Lawyers and Legal Culture in British North America: Beamish Murdoch of Halifax

By Philip Girard

© 2011

From award-winning biographer Philip Girard, Lawyers and Legal Culture in British North America is the first history of the legal profession in Canada to emphasize its cross-provincial similarities and its deep roots in the colonial period. Girard details how nineteenth-century British North American lawyers created a distinctive Canadian template for the profession by combining the strong collective governance of the English tradition with the high degree of creativity and client responsiveness characteristic of U.S. lawyers — a mix that forms the basis of the legal profession in Canada today.

Girard provides a unique window on the interconnections between lawyers' roles as community leaders and as legal professionals. Centred on one pre-Confederation lawyer whose career epitomizes the trends of his day, Beamish Murdoch (1800-1876), Lawyers and Legal Culture in British North America makes an important and compelling contribution to Canadian legal history.

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Product Details

  • Series: Osgoode Society for Canadian Legal History
  • World Rights
  • Page Count: 304 pages
  • Illustrations: 1
  • Dimensions: 6.3in x 0.9in x 9.3in
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SKU# SP003248

  • PUBLISHED JUL 2011

    From: $50.25

    Regular Price: $67.00

    ISBN 9781442644106
  • PUBLISHED JUL 2011

    From: $60.75

    Regular Price: $81.00

Quick Overview

Centred on one pre-Confederation lawyer whose career epitomizes the trends of his day, Beamish Murdoch (1800-1876), Lawyers and Legal Culture in British North America makes an important and compelling contribution to Canadian legal history.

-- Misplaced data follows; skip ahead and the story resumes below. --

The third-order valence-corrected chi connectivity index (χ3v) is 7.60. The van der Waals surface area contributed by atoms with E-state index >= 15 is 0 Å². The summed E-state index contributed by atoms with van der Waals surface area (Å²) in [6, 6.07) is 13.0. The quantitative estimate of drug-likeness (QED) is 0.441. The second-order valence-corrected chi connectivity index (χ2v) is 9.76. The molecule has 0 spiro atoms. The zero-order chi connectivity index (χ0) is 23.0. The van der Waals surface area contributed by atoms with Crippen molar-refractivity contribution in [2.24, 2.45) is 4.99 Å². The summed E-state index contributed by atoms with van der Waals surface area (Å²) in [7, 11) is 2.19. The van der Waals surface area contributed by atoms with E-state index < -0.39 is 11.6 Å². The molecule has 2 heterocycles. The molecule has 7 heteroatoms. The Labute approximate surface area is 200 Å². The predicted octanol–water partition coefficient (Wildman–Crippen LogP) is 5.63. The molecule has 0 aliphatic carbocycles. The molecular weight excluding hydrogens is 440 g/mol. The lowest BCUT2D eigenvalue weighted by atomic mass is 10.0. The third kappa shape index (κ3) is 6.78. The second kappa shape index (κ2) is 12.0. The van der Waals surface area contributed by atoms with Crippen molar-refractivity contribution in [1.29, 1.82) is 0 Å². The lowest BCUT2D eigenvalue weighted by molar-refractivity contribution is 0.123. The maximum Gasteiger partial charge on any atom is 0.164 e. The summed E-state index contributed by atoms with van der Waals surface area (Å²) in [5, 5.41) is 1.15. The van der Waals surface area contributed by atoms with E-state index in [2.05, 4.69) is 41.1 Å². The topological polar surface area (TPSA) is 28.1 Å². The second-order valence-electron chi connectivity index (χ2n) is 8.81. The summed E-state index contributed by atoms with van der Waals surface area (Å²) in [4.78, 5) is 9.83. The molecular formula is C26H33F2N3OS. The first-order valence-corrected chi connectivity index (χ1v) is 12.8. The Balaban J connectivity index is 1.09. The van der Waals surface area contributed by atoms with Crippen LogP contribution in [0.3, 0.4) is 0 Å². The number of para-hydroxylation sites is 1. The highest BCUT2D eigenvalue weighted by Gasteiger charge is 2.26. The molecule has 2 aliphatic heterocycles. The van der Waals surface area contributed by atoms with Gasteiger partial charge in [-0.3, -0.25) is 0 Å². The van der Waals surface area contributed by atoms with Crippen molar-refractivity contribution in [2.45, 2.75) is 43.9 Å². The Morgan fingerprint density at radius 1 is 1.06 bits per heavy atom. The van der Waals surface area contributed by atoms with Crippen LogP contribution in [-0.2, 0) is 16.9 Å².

Lawyers and Legal Culture in British North America: Beamish Murdoch of Halifax

By Philip Girard

© 2011

From award-winning biographer Philip Girard, Lawyers and Legal Culture in British North America is the first history of the legal profession in Canada to emphasize its cross-provincial similarities and its deep roots in the colonial period. Girard details how nineteenth-century British North American lawyers created a distinctive Canadian template for the profession by combining the strong collective governance of the English tradition with the high degree of creativity and client responsiveness characteristic of U.S. lawyers — a mix that forms the basis of the legal profession in Canada today.

Girard provides a unique window on the interconnections between lawyers' roles as community leaders and as legal professionals. Centred on one pre-Confederation lawyer whose career epitomizes the trends of his day, Beamish Murdoch (1800-1876), Lawyers and Legal Culture in British North America makes an important and compelling contribution to Canadian legal history.

Continue Reading Read Less

Product Details

  • Series: Osgoode Society for Canadian Legal History
  • World Rights
  • Page Count: 304 pages
  • Illustrations: 1
  • Dimensions: 6.3in x 0.9in x 9.3in
  • Author Information

    Philip Girard is a professor at Osgoode Hall Law School, York University.
  • Table of contents

    I Introduction

    II Antecedents

    III Apprenticeship

    IV The Legal Profession in Nova Scotia:  Organization and Mobility

    V The Making of a Colonial Lawyer, 1822-1827

    VI The Maturing of a Colonial Lawyer, 1828-1850

    VII The Politics of a Colonial Lawyer:  Murdoch, Howe, and Responsible Government   

    VIII Law and Politics in the Colonial City:  Murdoch as Recorder of Halifax, 1850-1860

    IX Law, Identity and Improvement:  Murdoch as Cultural Producer

    X Epilogue

    XI Conclusion

    Appendix A

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